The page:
The Intriguing Question of Anionic Redox in High-Energy Density Cathodes for Li-Ion Batteries

Tuesday, 21 June 2016: 11:20
Grand Ballroom (Hyatt Regency)
M. Saubanère, E. McCalla, J. M. Tarascon (Collège de France), and M. L. Doublet (Institut Charles Gerhardt, CNRS - Université Montpellier)
The energy density delivered by a Li-ion battery is a key parameter that needs to be significantly increased to address the global question of energy storage for the next 40 years. This quantity is difficult to improve when materials exhibit a classical cationic redox activity.

Recently, a cumulative cationic (M4+/M5+) and anionic (2O2-/(O2)n-) redox activity has been demonstrated in the Li-rich Li2MO3 family of compounds, therefore enabling doubling the energy density with respect to high-potential cathodes such as transition  metal phosphates and sulfates.

This paper aims at clarifying the origin of this extra capacity by addressing some fundamental questions regarding reversible anionic redox  in high-potential  electrodes for Li-ion batteries. First, the ability of the system to stabilize the oxygen holes generated by Li-removal and to achieve a reversible oxo- to peroxo-like (2O2-/(O2)n-) transformation is elucidated by means of a metal-driven reductive coupling mechanism. The penchant of the system for undergoing this reversible anionic redox or releasing O2 gas is then discussed  in regards to experimental results  for 3d- and 4d-based Li2MO3 phases.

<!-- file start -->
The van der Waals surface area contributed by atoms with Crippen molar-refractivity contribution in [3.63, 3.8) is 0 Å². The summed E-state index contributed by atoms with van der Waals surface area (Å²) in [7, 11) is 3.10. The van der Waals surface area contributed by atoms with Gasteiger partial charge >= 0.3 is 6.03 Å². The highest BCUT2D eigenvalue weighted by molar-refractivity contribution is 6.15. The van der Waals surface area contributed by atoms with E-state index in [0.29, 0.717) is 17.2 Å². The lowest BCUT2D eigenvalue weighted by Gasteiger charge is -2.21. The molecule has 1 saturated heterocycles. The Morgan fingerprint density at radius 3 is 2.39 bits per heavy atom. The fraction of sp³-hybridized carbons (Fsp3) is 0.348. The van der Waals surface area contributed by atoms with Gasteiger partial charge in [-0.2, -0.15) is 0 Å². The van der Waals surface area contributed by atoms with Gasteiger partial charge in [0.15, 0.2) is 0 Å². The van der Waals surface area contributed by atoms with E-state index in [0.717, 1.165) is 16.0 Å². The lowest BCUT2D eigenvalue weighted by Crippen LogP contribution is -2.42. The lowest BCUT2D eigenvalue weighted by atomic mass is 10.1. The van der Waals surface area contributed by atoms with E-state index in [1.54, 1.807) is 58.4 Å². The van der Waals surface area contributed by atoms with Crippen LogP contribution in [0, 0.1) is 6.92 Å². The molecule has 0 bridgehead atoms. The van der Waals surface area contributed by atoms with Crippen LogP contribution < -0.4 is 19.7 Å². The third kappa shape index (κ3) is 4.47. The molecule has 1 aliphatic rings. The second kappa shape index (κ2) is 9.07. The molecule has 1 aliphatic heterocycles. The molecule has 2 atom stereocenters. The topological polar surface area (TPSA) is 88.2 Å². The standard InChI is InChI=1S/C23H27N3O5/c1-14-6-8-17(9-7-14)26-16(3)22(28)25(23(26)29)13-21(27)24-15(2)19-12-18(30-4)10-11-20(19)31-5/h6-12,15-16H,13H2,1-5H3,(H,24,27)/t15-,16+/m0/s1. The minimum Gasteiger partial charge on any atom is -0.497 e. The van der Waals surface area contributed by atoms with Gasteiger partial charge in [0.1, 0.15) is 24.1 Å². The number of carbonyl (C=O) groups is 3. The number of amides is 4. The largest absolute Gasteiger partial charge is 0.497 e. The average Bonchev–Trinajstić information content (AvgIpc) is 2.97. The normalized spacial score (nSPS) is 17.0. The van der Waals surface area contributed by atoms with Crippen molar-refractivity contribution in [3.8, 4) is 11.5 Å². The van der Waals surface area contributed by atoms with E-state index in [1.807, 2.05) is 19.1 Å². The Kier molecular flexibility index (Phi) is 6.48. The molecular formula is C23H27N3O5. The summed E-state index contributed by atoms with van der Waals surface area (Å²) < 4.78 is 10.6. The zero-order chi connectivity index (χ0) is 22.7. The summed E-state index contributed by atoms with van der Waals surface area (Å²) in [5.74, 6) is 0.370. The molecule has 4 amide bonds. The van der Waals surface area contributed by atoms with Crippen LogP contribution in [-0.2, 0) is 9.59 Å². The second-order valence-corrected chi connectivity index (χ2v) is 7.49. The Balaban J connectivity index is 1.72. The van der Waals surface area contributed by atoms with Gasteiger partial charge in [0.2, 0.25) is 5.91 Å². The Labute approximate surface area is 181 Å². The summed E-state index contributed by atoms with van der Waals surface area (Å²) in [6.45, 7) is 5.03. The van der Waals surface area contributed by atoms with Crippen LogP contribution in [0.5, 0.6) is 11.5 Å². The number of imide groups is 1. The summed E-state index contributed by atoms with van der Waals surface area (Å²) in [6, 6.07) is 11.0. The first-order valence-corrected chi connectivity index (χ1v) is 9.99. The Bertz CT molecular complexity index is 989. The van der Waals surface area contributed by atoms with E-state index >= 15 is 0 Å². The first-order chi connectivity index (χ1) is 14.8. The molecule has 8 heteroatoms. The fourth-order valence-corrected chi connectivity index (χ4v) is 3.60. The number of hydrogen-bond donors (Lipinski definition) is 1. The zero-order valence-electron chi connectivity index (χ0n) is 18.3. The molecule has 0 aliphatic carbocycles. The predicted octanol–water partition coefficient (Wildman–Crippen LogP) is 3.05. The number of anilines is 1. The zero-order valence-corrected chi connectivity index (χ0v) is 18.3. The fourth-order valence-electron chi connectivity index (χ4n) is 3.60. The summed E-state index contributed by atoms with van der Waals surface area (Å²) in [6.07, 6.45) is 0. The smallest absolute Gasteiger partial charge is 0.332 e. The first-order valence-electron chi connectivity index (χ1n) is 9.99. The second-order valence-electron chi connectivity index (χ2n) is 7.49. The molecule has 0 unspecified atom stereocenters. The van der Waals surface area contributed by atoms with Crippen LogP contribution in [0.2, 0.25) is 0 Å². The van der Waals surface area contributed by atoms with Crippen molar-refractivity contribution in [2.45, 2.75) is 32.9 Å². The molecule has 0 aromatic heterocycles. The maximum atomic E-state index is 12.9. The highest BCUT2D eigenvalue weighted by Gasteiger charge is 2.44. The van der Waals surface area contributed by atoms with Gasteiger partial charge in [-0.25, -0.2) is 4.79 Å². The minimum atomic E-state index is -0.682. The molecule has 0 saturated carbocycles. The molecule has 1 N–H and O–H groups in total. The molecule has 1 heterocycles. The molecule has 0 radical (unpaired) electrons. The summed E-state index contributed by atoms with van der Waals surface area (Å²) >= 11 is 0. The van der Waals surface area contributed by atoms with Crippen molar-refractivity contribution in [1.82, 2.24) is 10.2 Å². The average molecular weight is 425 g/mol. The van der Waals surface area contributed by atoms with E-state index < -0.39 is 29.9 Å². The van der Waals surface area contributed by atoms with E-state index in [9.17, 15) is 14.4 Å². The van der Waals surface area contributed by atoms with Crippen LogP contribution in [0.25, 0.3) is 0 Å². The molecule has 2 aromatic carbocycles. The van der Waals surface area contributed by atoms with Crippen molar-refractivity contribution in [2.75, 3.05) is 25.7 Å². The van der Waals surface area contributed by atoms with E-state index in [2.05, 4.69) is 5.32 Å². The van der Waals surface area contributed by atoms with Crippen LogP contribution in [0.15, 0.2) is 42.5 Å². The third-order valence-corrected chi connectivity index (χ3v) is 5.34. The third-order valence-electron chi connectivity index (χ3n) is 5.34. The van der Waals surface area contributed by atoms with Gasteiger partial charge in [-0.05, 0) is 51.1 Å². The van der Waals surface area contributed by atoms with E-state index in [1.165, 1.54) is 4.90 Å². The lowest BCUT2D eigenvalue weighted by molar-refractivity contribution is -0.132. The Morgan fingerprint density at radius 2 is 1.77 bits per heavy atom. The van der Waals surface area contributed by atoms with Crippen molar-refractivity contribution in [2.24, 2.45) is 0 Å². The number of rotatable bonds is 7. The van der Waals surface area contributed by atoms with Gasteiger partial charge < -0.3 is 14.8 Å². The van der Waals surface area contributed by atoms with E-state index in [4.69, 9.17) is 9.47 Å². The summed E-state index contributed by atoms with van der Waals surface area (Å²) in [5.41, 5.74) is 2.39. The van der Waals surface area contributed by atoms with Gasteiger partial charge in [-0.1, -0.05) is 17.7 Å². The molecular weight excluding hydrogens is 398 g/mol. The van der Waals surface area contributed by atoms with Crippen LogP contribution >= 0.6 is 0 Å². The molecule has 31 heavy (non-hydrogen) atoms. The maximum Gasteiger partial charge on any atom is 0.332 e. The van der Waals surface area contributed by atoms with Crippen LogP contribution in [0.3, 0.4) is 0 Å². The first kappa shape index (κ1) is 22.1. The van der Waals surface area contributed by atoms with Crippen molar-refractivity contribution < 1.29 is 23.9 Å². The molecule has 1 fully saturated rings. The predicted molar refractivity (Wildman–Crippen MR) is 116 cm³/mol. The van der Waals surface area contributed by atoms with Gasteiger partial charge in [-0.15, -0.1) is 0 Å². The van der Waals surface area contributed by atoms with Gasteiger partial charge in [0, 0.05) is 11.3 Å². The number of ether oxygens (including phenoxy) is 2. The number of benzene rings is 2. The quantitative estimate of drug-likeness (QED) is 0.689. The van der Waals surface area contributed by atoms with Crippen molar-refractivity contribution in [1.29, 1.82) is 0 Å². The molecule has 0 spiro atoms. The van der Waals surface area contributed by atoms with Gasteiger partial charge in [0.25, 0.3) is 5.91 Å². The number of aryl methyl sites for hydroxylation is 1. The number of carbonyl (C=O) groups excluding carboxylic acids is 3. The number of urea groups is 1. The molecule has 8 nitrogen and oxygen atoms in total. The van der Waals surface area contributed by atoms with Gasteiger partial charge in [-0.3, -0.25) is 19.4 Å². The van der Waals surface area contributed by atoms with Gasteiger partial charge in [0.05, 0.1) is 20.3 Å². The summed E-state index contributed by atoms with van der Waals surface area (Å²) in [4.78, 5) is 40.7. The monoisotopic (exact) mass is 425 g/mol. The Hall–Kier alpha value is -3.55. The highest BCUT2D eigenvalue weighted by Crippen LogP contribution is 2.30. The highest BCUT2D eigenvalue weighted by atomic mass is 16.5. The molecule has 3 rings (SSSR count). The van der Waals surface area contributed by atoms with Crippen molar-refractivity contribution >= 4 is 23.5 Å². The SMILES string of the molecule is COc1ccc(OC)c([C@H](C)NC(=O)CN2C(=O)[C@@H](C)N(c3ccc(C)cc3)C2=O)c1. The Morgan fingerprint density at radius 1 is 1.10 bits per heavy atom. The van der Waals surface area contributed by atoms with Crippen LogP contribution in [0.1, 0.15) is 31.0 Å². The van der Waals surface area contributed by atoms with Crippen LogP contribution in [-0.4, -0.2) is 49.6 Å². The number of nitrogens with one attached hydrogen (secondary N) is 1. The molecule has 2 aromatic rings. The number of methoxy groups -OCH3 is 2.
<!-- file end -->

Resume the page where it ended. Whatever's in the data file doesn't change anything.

Robust indicators are built as tools to predict  which materials in the Li-rich TM-oxides family will undergo efficient and reversible anionic redox.  The present finding provides insights into new directions to be explored for the development of high-energy  density materials for Li-ion batteries.